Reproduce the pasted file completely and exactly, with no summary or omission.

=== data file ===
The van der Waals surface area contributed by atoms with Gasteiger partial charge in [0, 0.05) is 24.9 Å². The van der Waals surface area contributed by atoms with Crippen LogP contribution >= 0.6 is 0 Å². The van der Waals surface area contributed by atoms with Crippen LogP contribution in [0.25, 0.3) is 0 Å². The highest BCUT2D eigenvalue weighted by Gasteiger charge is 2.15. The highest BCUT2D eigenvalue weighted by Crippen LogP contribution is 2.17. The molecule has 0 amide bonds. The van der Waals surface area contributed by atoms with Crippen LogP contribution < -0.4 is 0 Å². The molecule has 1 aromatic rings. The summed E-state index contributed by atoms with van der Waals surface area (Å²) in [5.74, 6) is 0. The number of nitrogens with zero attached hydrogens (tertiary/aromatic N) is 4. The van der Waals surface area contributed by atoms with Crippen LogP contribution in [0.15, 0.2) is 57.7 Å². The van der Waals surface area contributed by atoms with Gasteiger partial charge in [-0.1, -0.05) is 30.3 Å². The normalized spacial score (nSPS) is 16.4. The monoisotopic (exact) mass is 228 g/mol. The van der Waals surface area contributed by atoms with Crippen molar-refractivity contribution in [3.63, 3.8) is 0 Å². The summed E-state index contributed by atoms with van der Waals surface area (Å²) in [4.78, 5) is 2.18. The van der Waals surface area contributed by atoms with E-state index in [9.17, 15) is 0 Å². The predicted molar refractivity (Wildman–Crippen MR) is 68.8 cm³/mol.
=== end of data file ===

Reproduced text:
The van der Waals surface area contributed by atoms with Gasteiger partial charge in [0, 0.05) is 24.9 Å². The van der Waals surface area contributed by atoms with Crippen LogP contribution >= 0.6 is 0 Å². The van der Waals surface area contributed by atoms with Crippen LogP contribution in [0.25, 0.3) is 0 Å². The highest BCUT2D eigenvalue weighted by Gasteiger charge is 2.15. The highest BCUT2D eigenvalue weighted by Crippen LogP contribution is 2.17. The molecule has 0 amide bonds. The van der Waals surface area contributed by atoms with Crippen LogP contribution < -0.4 is 0 Å². The molecule has 1 aromatic rings. The summed E-state index contributed by atoms with van der Waals surface area (Å²) in [5.74, 6) is 0. The number of nitrogens with zero attached hydrogens (tertiary/aromatic N) is 4. The van der Waals surface area contributed by atoms with Crippen LogP contribution in [0.15, 0.2) is 57.7 Å². The van der Waals surface area contributed by atoms with Gasteiger partial charge in [-0.1, -0.05) is 30.3 Å². The normalized spacial score (nSPS) is 16.4. The monoisotopic (exact) mass is 228 g/mol. The van der Waals surface area contributed by atoms with Crippen molar-refractivity contribution in [3.63, 3.8) is 0 Å². The summed E-state index contributed by atoms with van der Waals surface area (Å²) in [4.78, 5) is 2.18. The van der Waals surface area contributed by atoms with E-state index in [9.17, 15) is 0 Å². The predicted molar refractivity (Wildman–Crippen MR) is 68.8 cm³/mol.